Last week, after the White House asserted executive privilege on some Justice Department documents related to the so-called "Fast and Furious" controversy, Republican leaders quickly pushed the argument that it meant the White House was directly involved in the operation. Sen. Saxby Chambliss (R-Ga.) even argued that Rep. Darrell Issa (R-Calif.) has secret documents that prove it.
Yesterday, Issa, the chairman of the House Oversight Committee, ruined the GOP's fun and made Chambliss look rather foolish -- there's no evidence, he said, connecting the White House to the Fast and Furious operation.
But while Issa was willing to reject one silly meme yesterday, he was also willing to embrace another.
The California Republican appeared on three Sunday shows, but ABC's Jake Tapper was the only to ask whether Issa actually believes the conspiracy theory that Fast and Furious was an elaborate scheme cooked up to create a political demand for gun control laws. For those who can't watch clips online, the congressman said:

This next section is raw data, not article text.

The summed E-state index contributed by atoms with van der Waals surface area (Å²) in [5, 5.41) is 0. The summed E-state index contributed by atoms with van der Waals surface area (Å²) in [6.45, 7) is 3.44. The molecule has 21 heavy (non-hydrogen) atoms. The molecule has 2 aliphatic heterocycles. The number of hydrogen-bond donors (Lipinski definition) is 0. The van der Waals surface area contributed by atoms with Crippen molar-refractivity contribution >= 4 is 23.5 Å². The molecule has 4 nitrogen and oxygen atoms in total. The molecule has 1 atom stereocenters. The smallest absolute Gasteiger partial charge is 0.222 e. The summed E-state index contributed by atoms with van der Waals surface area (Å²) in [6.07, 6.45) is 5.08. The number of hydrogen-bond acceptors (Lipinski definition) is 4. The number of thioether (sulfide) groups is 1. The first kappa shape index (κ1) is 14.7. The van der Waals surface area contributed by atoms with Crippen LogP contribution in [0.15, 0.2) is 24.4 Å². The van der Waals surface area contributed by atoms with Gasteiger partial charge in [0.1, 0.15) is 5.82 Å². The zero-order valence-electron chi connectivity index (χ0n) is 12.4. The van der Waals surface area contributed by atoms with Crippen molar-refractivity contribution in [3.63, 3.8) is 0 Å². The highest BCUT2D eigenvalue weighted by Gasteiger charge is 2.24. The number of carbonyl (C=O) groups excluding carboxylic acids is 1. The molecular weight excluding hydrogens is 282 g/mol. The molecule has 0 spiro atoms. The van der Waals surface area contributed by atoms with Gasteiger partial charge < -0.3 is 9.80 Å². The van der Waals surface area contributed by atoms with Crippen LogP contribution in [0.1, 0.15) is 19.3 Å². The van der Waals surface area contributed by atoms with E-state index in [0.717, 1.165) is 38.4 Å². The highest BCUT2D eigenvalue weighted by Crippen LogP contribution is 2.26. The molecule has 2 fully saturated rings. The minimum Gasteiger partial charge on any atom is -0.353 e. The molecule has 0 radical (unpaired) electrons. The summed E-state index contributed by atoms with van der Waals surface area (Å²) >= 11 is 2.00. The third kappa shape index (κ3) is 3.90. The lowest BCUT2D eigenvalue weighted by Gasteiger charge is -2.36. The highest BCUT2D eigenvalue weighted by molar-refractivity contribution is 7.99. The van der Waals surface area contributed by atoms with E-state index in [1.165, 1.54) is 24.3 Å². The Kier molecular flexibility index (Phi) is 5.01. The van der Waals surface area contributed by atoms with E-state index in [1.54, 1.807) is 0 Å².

"First of all, this was so flawed that you can't believe they expected to actually get criminal prosecutions as a result of it. So the level of flaw, if that's a word, here is huge. But here's the real answer as to gun control. We have e-mail from people involved in this that are talking about using what they're finding here to support the -- basically assault weapons ban or greater reporting. So chicken or egg? We don't know which came first; we probably never will."
In other words, yes, Issa thinks the conspiracy theory is legit. He clearly tempered his thoughts on the matter -- at the NRA convention in April, Issa was far more explicit -- but the fact remains that the chairman of the House Oversight Committee actually takes this wild-eyed nonsense seriously.